Validation of available extended-spectrum-beta-lactamase clinical scoring models in predicting drug resistance in patients with enteric gram-negative bacteremia treated at south texas veterans health care system

Julieta Madrid-Morales, Aditi Sharma, Kelly Reveles, Carolina Velez-Mejia, Teri Hopkins, Linda Yang, Elizabeth Walter, Jose Cadena

Research output: Contribution to journalArticlepeer-review

Abstract

Extended-spectrum-beta-lactamase (ESBL)-producing Enterobacteriaceae are increasingly common; however, predicting which patients are likely to be infected with an ESBL pathogen is challenging, leading to increased use of carbapenems. To date, five prediction models have been developed to distinguish between patients infected with ESBL pathogens. The aim of this study was to validate and compare each of these models to better inform antimicrobial stewardship. This was a retrospective cohort study of patients with Gram-negative bacteremia treated at the South Texas Veterans Health Care System over 3months from 2018 to 2019. We evaluated isolate, clinical syndrome, and score variables for the five published prediction models/scores: Italian “Tumbarello,” Duke, University of South Carolina (USC), Hopkins clinical decision tree, and modified Hopkins. Each model was assessed using the area under the receiver operating characteristic curve (AUROC) and Pearson correlation. One hundred forty-five patients were included for analysis, of which 20 (13.8%) were infected with an ESBL Escherichia coli or Klebsiella spp. The most common sources of infection were genitourinary (55.8%) and gastrointestinal/intraabdominal (24.1%), and the most common pathogen was E. coli (75.2%). The prediction model with the strongest discriminatory ability (AUROC) was Tumbarello (0.7556). The correlation between prediction model score and percent ESBL was strongest with the modified Hopkins model (R2=0.74). In this veteran population, the modified Hopkins and Duke prediction models were most accurate in discriminating between Gram-negative bacteremia patients when considering both AUROC and correlation. However, given the moderate discriminatory ability, many patients with ESBL Enterobacteriaceae (at least 25%) may still be missed empirically.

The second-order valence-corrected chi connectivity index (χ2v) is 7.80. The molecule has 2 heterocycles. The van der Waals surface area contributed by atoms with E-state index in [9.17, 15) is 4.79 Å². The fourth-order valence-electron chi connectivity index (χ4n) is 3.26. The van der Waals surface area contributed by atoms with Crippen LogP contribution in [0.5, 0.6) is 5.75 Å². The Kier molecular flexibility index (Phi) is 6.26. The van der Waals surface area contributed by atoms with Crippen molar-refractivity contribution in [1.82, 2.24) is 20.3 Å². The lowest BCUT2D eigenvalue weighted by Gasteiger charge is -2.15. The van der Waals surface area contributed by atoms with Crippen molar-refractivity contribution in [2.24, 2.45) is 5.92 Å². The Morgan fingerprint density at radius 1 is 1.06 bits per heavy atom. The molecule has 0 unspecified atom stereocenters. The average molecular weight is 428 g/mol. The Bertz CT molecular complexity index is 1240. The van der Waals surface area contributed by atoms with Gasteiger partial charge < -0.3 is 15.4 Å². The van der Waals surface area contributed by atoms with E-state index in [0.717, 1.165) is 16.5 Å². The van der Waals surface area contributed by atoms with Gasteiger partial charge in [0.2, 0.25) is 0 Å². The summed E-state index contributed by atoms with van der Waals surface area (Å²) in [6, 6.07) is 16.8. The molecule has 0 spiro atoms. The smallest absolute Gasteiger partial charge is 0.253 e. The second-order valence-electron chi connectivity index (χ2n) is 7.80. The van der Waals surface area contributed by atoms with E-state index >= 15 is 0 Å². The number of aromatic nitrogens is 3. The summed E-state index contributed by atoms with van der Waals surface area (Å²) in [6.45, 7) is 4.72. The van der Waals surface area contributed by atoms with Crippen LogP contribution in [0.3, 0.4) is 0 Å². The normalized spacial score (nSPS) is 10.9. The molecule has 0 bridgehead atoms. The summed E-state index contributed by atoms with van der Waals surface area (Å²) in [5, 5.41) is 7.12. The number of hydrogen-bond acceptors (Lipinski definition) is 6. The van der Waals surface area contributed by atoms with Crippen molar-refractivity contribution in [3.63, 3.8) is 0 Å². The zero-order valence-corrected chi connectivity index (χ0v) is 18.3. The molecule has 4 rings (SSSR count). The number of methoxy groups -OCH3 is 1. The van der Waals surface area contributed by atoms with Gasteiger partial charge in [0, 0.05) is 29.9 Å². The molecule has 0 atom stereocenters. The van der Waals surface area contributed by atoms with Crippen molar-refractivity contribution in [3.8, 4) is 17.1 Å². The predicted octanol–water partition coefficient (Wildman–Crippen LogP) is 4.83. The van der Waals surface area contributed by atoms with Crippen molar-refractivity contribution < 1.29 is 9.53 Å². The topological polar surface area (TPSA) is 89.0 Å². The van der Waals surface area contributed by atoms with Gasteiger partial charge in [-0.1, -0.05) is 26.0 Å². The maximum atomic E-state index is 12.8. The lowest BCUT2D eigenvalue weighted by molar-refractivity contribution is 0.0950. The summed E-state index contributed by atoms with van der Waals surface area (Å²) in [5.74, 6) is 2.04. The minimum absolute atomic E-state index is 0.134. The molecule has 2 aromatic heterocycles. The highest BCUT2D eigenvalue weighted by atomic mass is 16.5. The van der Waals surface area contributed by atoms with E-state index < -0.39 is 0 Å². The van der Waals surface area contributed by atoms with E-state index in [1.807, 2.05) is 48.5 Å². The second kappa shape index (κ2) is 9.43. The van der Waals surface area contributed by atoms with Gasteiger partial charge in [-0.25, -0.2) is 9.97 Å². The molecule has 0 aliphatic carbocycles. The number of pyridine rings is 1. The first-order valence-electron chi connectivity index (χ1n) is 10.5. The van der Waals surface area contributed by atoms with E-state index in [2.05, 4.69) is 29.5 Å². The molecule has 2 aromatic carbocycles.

Original languageEnglish (US)
Article numbere02562
JournalAntimicrobial agents and chemotherapy
Volume65
Issue number6
DOIs
StatePublished - Jun 2021
Externally publishedYes

Keywords

  • Antibiotic resistance
  • ESBL
  • Extended-spectrum beta-lactamase
  • Scoring models

ASJC Scopus subject areas

  • Pharmacology
  • Pharmacology (medical)
  • Infectious Diseases

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